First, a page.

Kit Reed (1932—2017)
Kit Reed, a master of wit and social satire, mentor of many authors, and a good friend of mine, died on September 24, 2017. Kit’s first science fiction story, “The Wait,” was published in F&SF in April 1958. Her last tale, “Disturbance in the Produce Aisle,” appeared in Asimov’s September/October 2017 issue.
I can remember being delighted by Kit’s first story for Asimov’s, “The Bride of Bigfoot,” which was published in July 1984. A few years later, Anne Jordan, the managing editor of F&SF, introduced us. Kit had invited us to lunch at Wesleyan University’s Faculty Dining Room. There we enjoyed a long and enchanting conversation that touched on numerous subjects including our mutual love of short fiction. Over the years I joined Kit for tea at the Algonquin, lunch at her fancy Century Club, and in her home in Middletown, Connecticut, and for many, many meals at the Conference on the Fantastic in Florida. Kit taught writing at Wesleyan, and she was always pleased to talk to, and encourage, the Dell Award finalists.
No topic was sacred in the fourteen stories she published in Asimov’s. Kit skewered everything from children switched at birth to writers’ colonies to donor babies to feral Girl Scouts. She often did this by creating charming and lovable characters and then threatening to throw them off a cliff—sometimes metaphorically, sometimes literally. One reader was so distressed by the dire ending Kit apparently had in store for the two sweet children in “Biodad” (October/November 2006), that she created a thread on our long-since defunct Forum called “Kit Reed—Bad Writer?” I told Kit that from then on I’d probably have to refer to her fiction as “sardonic” in all my opening notes.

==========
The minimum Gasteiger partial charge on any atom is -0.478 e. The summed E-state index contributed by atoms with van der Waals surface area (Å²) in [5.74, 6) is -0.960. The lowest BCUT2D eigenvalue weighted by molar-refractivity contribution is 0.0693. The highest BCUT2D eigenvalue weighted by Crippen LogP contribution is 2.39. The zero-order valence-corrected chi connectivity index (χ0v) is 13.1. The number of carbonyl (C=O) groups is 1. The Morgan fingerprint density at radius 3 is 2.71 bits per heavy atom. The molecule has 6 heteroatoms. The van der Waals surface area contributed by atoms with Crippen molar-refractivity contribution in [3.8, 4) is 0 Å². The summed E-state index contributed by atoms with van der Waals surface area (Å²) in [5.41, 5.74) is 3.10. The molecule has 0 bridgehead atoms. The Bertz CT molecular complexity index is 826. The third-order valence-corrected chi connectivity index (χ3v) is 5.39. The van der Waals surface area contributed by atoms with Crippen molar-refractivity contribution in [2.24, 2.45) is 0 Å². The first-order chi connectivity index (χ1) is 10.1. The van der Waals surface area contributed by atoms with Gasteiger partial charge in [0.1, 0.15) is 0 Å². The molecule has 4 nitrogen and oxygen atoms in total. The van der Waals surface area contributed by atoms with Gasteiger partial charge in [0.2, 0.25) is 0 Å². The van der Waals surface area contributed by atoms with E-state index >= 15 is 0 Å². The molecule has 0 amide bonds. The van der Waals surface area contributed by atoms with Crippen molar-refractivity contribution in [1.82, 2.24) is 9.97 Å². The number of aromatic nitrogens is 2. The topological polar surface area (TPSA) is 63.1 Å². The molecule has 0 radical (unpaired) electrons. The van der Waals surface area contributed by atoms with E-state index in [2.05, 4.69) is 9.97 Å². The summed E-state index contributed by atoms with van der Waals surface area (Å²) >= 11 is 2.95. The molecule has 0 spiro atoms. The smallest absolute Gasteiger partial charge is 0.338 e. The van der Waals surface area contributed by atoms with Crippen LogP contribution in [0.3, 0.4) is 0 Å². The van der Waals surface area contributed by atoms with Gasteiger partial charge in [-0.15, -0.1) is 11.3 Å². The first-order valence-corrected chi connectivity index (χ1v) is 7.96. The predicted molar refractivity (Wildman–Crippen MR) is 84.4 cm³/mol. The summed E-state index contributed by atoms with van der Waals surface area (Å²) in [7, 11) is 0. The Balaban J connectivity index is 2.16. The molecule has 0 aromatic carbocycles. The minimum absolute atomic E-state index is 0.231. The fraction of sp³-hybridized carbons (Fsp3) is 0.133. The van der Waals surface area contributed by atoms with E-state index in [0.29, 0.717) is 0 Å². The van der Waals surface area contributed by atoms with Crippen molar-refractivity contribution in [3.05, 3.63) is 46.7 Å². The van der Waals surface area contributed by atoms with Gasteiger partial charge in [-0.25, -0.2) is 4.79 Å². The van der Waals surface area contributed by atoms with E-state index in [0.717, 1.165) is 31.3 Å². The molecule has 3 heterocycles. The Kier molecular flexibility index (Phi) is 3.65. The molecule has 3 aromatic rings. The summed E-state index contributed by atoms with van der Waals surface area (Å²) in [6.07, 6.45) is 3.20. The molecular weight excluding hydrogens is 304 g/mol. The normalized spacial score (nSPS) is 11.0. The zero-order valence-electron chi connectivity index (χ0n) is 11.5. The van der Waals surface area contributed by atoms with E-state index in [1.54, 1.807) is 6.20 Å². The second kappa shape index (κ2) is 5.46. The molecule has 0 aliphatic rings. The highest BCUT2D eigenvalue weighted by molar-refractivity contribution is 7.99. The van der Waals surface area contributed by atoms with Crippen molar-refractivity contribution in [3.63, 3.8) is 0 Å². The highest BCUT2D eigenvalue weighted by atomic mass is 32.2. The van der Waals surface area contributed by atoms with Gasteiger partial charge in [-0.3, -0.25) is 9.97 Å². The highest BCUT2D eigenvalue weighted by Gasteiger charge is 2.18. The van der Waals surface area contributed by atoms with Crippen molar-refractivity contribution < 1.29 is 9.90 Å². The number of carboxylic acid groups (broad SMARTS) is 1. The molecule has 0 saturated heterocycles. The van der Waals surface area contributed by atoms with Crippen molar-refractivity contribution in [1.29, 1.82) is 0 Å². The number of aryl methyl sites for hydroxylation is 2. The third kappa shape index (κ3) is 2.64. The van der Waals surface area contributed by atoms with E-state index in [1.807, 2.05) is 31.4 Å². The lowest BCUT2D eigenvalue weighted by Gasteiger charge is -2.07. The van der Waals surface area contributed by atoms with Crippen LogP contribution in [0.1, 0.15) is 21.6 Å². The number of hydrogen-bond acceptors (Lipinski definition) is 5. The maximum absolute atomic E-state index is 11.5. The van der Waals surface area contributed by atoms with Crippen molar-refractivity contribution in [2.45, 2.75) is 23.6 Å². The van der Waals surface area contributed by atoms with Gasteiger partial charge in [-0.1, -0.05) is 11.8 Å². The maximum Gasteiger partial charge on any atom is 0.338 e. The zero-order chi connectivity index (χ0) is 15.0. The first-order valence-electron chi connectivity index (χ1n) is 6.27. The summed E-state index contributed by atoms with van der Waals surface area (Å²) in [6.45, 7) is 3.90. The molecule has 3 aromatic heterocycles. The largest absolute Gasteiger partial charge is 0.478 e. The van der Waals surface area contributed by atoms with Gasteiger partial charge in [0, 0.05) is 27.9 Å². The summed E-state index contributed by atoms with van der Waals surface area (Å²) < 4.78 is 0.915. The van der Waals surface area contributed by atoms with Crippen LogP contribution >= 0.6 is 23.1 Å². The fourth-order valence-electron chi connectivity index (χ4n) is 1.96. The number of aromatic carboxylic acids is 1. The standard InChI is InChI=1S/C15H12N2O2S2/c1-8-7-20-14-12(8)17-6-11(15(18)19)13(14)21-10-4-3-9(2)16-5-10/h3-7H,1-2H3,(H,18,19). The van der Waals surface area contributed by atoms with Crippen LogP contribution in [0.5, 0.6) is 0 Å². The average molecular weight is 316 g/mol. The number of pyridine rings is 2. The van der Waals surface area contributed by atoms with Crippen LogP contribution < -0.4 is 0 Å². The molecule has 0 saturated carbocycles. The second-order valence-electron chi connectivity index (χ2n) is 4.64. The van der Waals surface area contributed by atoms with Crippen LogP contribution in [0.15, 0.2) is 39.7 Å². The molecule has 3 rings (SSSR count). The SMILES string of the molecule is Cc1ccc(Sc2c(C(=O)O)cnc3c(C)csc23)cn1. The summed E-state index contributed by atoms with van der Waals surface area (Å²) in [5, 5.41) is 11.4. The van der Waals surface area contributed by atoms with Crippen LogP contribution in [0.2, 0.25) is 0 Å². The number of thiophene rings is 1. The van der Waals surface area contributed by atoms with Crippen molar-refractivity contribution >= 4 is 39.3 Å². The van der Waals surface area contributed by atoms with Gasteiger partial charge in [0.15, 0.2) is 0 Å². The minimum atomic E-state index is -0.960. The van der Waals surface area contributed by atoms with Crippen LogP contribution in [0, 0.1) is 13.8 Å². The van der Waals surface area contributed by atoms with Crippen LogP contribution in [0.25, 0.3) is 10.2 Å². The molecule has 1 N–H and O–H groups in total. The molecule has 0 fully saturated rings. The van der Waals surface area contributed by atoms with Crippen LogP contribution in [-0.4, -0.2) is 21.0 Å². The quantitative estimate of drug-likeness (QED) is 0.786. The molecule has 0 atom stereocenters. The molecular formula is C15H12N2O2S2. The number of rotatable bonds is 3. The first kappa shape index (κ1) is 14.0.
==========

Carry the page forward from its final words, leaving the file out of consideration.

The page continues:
Kit knew that dreadful things could happen to perfectly good people. After I purchased “Military Secrets” (March 2015)—a surreal tale about the children of missing service members—she told me that the story was really about her. Until then I hadn’t known that her father, John R. Craig, was the commanding officer of the USS Grampus. The submarine disappeared with all hands in early 1943, most likely sunk by the Japanese. Kit was eleven. A terrible age, she told me, old enough to have formed permanent memories, but young enough to be able to believe that “lost” meant that her dad would be found. That he was still alive and would come back to her someday.
Despite this early tragedy, Kit never lost her compassion or her wicked sense of humor. It’s not surprising that both Daniel Handler (a.k.a. Lemony Snicket)—author of the immensely popular Series of Unfortunate Events—and our own Connie Willis—author of “A Letter from the Clearys,” “Even the Queen,” and Doomsday Book—claim her as an antecedent. Kit will live on in her thirty-nine books of fiction, the memories of her three fabulous children (of whom she was so proud), and the lives of all the authors, friends, and students that she touched with her warmth and wisdom.